“Platonish” is an episode of returns. The half-hour marks the return of Marshall to Ted’s side — a flashback to the boys enjoying (rather, lamenting) a Harlem Globetrotters game allows Jason Segel his first piece of screentime with a fellow How I Met Your Mother star yet this season — the return of Bryan Cranston as that nefarious and bumbling Hammond Druthers, and the return of the mother to our story. But not in the way we might have expected.
Let’s start with the Marshall return: a good chunk of the ep is spent courtside, some time prior to the rekindling of the Stinson-Scherbatsky romance, with Marshall rallying for Ted to fess up to Robin that he loves her. Ted, supplanting his old idealistic ways with a newfound cynicism, asserts to Marshall that he and Robin are through. No matter how many blue French horns he might retrieve for her, she’ll always shoot him down. In a twist of foreshadowy fate, it is around this time that Ted receives a phone call from his old boss Hammond Druthers — a fellow we might know best Bryan Cranston taking to the small screen in an early post-Walter White appearance — offering him a job in Chicago. At this time, Ted shoots him down — first out of his distaste for the man, and later (they have quite a few chats in this ep) out of his renewed hope that Robin might someday change her mind about him.
Just in case you’ve been thinking Ted is a mentally stable human being, this renewal of hope comes when Robin admits she likes olives now. So, if she likes olives now, then naturally… seriously, Ted, how old are you?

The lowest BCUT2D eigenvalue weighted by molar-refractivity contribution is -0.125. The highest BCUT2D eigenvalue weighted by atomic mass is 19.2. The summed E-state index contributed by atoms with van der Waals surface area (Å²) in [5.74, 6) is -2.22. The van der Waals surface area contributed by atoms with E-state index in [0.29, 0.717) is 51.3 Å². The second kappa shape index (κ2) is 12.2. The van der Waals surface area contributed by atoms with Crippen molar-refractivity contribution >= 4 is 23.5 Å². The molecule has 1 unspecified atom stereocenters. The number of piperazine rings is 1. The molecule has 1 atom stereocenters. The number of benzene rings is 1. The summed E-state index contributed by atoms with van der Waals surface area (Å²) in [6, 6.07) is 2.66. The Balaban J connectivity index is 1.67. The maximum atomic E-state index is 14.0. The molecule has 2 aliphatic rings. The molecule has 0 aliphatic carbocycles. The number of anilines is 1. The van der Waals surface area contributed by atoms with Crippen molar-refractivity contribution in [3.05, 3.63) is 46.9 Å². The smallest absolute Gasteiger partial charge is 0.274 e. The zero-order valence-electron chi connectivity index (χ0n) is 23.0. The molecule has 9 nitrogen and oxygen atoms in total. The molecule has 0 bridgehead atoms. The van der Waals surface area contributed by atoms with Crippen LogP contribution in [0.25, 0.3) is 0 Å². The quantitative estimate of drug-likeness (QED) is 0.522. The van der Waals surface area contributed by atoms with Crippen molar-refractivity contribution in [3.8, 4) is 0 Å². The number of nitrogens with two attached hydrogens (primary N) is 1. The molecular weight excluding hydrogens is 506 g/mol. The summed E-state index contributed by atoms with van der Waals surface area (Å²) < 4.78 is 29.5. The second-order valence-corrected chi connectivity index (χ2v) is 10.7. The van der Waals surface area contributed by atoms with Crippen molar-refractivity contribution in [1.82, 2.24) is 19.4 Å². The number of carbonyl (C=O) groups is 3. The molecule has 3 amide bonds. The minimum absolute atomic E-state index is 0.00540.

But since we know how this story will end, the most important facet to focus on is the return to action of Mr. Cranston. By our count, this is the first time Cranston has acted since Breaking Bad came to a close, and the first time he’s appeared on How I Met Your Mother since before he took on the Walter White role back in 2008. Watching Cranston contort his face maniacally in close-up as this comically evil character is at once hilariously charming, a reminder of his aptitude as a comedic actor, and eerily reminiscent of some of his Walter White tics. You can see a little Heisenberg in Druthers’ sneer, and it’s a bit of a rush.
Of course, more important even than our relentless gushing over the Cran Man is the second bit of canon material we get for The (still unnamed) Mother. As it turns out, Lily wasn’t the first member of the group that she met: Barney was (or so we think, for now…). During a night of accepted challenges that sees Barney speaking in dolphin language, pretending to be a post-plastic surgery Ryan Gosling (NPH’s Gos impression is quick, but worthy of a laugh), and buying diapers and samosas for Lily and Robin while attempting to get a woman’s phone number, the compulsive lethario encounters T.M., earning an abject but compassionate assessment of his misery right out the gate. The Mother, quite the prescient oddball, tells Barney that he doesn’t have to subject himself to an endless string of meaningless games and hook-ups, and that he should return to what he truly wants: the love he so clearly lost and misses. After that biting conversation, the two part ways permanently, with Barney abandoning his final challenge in order to make his way home and begin working on his plan to win Robin back, leaving us to wonder what twisted coincidence has landed The Mother at his wedding however many months later.
But who leaves perfectly good samosas on a city bench?!